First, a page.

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CROWN Act aims to end hair discrimination

The CROWN act, which stands for “Creating a Respectful and Open World for Natural Hair” passed in the U.S. House of Representatives on September 21, 2019. It was created in 2019 with a goal of ending race-based hairstyle discrimination in workplaces and public schools.

The CROWN coalition is an alliance of various organizations including Dove, National Urban League, Color of Change and Western Center on Law and Poverty.

The CROWN act website defines race-based hair discrimination as “the denial of employment and educational opportunities because of hair texture or protective hairstyles including braids, locs, twists or bantu knots.”

A 2019 CROWN research study found that more Black women received an appearance or grooming policy in the workplace than other women. The study also found that Black women are 1.5x more likely to be sent home from work because of their hairstyle and 80% of those surveyed resonated with the statement “I have to change my hair from its natural state to fit in at the office”.

The hashtag #hairdiscrimination on Twitter also shares stories of students being told by schools to change or remove their hairstyles.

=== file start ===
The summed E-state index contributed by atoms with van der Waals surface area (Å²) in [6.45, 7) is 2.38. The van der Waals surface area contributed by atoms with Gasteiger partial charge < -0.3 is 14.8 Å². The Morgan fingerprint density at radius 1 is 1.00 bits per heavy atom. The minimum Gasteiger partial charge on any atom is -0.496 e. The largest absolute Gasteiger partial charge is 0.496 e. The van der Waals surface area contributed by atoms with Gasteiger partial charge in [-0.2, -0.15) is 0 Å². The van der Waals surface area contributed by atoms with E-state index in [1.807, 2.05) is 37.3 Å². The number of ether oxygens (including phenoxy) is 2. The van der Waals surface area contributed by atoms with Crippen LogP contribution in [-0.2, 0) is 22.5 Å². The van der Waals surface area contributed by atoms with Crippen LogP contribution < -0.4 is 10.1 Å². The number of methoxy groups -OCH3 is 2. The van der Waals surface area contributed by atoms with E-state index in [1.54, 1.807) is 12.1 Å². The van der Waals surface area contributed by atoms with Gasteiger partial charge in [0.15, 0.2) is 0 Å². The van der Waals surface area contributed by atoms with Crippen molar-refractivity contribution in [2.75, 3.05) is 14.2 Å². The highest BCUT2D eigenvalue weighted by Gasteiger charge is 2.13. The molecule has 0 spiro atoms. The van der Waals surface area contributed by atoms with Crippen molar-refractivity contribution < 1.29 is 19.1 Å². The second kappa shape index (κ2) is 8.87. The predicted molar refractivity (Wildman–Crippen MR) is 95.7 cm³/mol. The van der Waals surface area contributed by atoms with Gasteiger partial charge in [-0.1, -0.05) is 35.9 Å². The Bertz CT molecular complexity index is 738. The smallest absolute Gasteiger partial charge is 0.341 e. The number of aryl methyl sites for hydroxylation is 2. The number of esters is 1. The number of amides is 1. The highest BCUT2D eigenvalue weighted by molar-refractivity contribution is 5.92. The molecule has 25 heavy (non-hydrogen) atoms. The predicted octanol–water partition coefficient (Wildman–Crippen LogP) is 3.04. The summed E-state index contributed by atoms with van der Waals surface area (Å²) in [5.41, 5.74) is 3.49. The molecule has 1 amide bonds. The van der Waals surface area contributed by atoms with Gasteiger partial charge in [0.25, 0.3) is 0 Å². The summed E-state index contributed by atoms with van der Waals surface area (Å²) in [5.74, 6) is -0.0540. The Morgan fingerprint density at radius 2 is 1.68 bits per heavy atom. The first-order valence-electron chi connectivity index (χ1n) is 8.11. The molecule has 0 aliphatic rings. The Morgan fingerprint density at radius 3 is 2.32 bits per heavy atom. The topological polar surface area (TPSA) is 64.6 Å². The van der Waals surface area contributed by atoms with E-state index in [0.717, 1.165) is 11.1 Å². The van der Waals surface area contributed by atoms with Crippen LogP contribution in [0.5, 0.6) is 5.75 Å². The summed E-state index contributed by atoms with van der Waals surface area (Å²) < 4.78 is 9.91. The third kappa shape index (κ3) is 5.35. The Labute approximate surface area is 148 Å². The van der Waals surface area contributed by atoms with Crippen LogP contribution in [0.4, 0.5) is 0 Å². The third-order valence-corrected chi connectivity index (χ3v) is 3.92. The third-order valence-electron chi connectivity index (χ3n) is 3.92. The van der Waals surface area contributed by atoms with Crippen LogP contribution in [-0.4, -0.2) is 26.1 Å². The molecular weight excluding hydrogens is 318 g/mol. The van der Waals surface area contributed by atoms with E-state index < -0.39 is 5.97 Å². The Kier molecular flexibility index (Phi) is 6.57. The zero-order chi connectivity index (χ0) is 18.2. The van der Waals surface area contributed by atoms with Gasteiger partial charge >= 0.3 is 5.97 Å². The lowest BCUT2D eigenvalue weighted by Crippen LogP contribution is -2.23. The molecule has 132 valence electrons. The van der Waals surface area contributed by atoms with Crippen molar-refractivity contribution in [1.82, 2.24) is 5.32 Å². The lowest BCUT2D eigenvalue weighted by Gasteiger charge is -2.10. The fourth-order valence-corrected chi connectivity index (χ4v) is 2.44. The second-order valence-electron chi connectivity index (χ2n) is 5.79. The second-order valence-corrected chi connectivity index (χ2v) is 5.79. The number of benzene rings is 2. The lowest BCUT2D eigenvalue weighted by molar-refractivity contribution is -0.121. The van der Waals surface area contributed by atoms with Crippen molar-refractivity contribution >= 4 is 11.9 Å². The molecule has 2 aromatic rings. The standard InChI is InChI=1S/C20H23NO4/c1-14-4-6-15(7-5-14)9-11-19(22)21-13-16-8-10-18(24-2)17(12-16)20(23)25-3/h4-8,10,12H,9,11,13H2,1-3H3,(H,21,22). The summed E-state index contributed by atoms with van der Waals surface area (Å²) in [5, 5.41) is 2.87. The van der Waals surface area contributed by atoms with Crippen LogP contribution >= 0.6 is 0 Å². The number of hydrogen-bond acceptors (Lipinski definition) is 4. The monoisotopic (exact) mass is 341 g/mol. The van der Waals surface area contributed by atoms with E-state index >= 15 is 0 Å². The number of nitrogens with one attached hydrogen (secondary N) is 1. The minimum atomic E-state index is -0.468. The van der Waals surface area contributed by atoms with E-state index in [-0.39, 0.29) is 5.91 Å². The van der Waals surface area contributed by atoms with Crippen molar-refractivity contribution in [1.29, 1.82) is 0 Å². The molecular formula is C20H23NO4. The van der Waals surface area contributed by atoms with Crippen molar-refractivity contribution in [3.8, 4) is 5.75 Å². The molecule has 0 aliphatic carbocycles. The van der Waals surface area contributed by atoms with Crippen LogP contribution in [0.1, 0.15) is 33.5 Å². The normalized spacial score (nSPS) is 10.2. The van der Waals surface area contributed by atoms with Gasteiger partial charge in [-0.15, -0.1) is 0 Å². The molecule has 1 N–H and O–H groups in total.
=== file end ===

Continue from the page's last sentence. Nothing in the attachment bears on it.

The act was introduced in California in 2019 and signed into law. The CROWN act is now law in 7 states, including New York, Virginia and Washington.

The CROWN coalition has started a petition to lawmakers across the country to support the CROWN act. The petition currently has 216,152 signatures.

 

For transparency: Cara Wagner has signed the CROWN Coalition petition

Cara is a Sophomore at Mizzou studying Journalism and Political Science with a minor in Peace Studies. She loves journaling, handwritten letters and nature. You can find her listening to indie or worship music and slam poetry. Cara is also a Cincinnati, Ohio native and lover of Skyline Chili and Greater's Ice Cream.
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